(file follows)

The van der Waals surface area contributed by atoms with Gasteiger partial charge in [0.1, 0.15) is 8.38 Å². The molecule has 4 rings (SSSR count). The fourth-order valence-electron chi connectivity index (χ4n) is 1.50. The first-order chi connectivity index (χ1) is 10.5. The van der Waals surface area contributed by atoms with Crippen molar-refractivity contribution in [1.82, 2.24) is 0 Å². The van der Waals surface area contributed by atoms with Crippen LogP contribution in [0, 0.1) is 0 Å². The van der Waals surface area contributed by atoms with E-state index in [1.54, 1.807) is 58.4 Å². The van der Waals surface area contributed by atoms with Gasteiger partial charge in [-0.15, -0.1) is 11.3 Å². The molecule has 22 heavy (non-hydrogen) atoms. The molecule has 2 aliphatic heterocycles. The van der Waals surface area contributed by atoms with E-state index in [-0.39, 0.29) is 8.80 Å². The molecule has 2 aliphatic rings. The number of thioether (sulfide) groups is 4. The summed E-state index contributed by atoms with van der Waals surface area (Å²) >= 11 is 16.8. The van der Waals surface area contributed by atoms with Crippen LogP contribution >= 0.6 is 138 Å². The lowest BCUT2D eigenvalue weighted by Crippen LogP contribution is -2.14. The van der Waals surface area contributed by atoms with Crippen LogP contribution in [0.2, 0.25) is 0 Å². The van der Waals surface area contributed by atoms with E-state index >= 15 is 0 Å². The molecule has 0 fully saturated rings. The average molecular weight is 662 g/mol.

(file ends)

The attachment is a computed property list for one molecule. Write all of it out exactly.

The van der Waals surface area contributed by atoms with Gasteiger partial charge in [0.1, 0.15) is 8.38 Å². The molecule has 4 rings (SSSR count). The fourth-order valence-electron chi connectivity index (χ4n) is 1.50. The first-order chi connectivity index (χ1) is 10.5. The van der Waals surface area contributed by atoms with Crippen molar-refractivity contribution in [1.82, 2.24) is 0 Å². The van der Waals surface area contributed by atoms with Crippen LogP contribution in [0, 0.1) is 0 Å². The van der Waals surface area contributed by atoms with E-state index in [1.54, 1.807) is 58.4 Å². The van der Waals surface area contributed by atoms with Gasteiger partial charge in [-0.15, -0.1) is 11.3 Å². The molecule has 22 heavy (non-hydrogen) atoms. The molecule has 2 aliphatic heterocycles. The van der Waals surface area contributed by atoms with E-state index in [-0.39, 0.29) is 8.80 Å². The molecule has 2 aliphatic rings. The number of thioether (sulfide) groups is 4. The summed E-state index contributed by atoms with van der Waals surface area (Å²) >= 11 is 16.8. The van der Waals surface area contributed by atoms with Crippen LogP contribution >= 0.6 is 138 Å². The lowest BCUT2D eigenvalue weighted by Crippen LogP contribution is -2.14. The van der Waals surface area contributed by atoms with Crippen LogP contribution in [0.2, 0.25) is 0 Å². The van der Waals surface area contributed by atoms with E-state index >= 15 is 0 Å². The molecule has 0 fully saturated rings. The average molecular weight is 662 g/mol.